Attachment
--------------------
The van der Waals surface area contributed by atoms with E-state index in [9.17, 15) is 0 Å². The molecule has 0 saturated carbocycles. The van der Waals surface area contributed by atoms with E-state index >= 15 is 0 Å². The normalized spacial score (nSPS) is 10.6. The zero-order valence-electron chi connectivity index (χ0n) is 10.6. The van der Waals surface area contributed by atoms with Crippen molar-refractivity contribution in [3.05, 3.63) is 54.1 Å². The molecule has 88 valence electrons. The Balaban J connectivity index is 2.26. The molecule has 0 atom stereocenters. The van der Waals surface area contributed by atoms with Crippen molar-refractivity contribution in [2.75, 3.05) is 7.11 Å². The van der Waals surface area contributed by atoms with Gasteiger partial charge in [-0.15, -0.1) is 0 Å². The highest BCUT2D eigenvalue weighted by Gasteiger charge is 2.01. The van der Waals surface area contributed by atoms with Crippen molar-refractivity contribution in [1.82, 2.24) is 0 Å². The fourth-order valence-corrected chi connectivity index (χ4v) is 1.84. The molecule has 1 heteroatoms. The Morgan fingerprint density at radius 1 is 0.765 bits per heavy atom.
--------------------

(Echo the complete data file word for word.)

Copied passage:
The van der Waals surface area contributed by atoms with E-state index in [9.17, 15) is 0 Å². The molecule has 0 saturated carbocycles. The van der Waals surface area contributed by atoms with E-state index >= 15 is 0 Å². The normalized spacial score (nSPS) is 10.6. The zero-order valence-electron chi connectivity index (χ0n) is 10.6. The van der Waals surface area contributed by atoms with Crippen molar-refractivity contribution in [3.05, 3.63) is 54.1 Å². The molecule has 88 valence electrons. The Balaban J connectivity index is 2.26. The molecule has 0 atom stereocenters. The van der Waals surface area contributed by atoms with Crippen molar-refractivity contribution in [2.75, 3.05) is 7.11 Å². The van der Waals surface area contributed by atoms with Gasteiger partial charge in [-0.15, -0.1) is 0 Å². The highest BCUT2D eigenvalue weighted by Gasteiger charge is 2.01. The van der Waals surface area contributed by atoms with Crippen molar-refractivity contribution in [1.82, 2.24) is 0 Å². The fourth-order valence-corrected chi connectivity index (χ4v) is 1.84. The molecule has 1 heteroatoms. The Morgan fingerprint density at radius 1 is 0.765 bits per heavy atom.